The City of Toronto will be turning your organic food waste into natural gas. The soon-to-be-implemented program will make Toronto one of the first cities in North America to take such a step towards reducing its carbon footprint.
Perhaps fittingly, many of the city’s garbage trucks will soon run on the very thing they’re collecting. Dufferin Solid Waste Management is poised to start fueling the majority of the city’s fleet with organic materials from food waste.
Trucks will drop off green-bin waste at a plant that will then transform it to natural gas using a process of anaerobic digestion (oxygen-absent). The trucks will then be fuelled with this biogas or renewable energy gas (RNG) on the spot before heading out again.
Toronto’s biogas efforts aren’t entirely new. The city has slowly been replacing its diesel garbage trucks with ones that run on natural fuel for a number of years. And since 2015, the city has been working on ways to convert biogasses from our food waste to fuel.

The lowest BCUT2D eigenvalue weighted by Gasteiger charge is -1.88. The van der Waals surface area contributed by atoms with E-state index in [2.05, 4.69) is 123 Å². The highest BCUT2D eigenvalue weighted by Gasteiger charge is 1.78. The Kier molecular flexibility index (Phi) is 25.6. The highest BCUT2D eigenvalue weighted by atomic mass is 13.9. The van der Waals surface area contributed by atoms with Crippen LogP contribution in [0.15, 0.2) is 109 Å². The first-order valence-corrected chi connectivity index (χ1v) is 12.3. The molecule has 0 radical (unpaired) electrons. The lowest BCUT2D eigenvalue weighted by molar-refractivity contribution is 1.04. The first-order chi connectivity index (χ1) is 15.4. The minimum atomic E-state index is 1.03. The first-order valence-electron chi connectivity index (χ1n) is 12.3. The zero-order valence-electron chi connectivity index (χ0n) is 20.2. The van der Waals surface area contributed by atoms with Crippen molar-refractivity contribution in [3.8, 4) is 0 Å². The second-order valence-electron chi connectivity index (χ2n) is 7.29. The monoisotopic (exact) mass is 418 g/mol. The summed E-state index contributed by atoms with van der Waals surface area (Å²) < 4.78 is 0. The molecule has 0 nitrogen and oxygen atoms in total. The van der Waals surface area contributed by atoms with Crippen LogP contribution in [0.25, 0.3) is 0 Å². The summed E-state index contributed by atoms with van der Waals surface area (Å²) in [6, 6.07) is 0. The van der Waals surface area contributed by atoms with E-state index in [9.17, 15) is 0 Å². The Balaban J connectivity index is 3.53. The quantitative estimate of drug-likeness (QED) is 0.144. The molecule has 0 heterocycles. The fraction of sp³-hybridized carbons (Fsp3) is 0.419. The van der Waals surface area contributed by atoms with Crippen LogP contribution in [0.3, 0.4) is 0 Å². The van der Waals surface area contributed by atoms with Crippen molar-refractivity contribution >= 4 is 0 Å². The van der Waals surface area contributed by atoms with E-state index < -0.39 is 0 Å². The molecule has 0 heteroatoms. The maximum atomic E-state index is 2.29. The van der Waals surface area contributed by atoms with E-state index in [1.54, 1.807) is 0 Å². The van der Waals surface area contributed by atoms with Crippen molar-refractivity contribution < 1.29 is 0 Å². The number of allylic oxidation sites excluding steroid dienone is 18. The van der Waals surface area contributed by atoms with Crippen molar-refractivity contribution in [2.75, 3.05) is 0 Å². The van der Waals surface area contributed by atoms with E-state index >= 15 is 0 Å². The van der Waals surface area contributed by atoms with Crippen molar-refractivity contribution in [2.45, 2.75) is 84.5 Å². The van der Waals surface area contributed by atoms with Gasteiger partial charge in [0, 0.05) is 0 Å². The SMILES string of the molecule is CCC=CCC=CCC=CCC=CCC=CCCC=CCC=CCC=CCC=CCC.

This initiative will be fully implemented by March 2020, by which time 170 city-owned garbage trucks will run on RNG and natural compressed gas (methane) to achieve a “net-neutral” status for carbon emissions.
RNG will also be added to the natural gas grid, which means that anyone connected to an Enbridge gas line will have access to this gas to heat their homes.
Through this new process, an estimated 9,000 tonnes of carbon dioxide emissions will be prevented from ending up in the atmosphere. And that’s just to start. If the city is able to scale this up with other vehicles, the reduction in emissions could be even more extensive in the future.
Now it’s even more crucial that we put all food scraps and organic waste into the compost and not the garbage.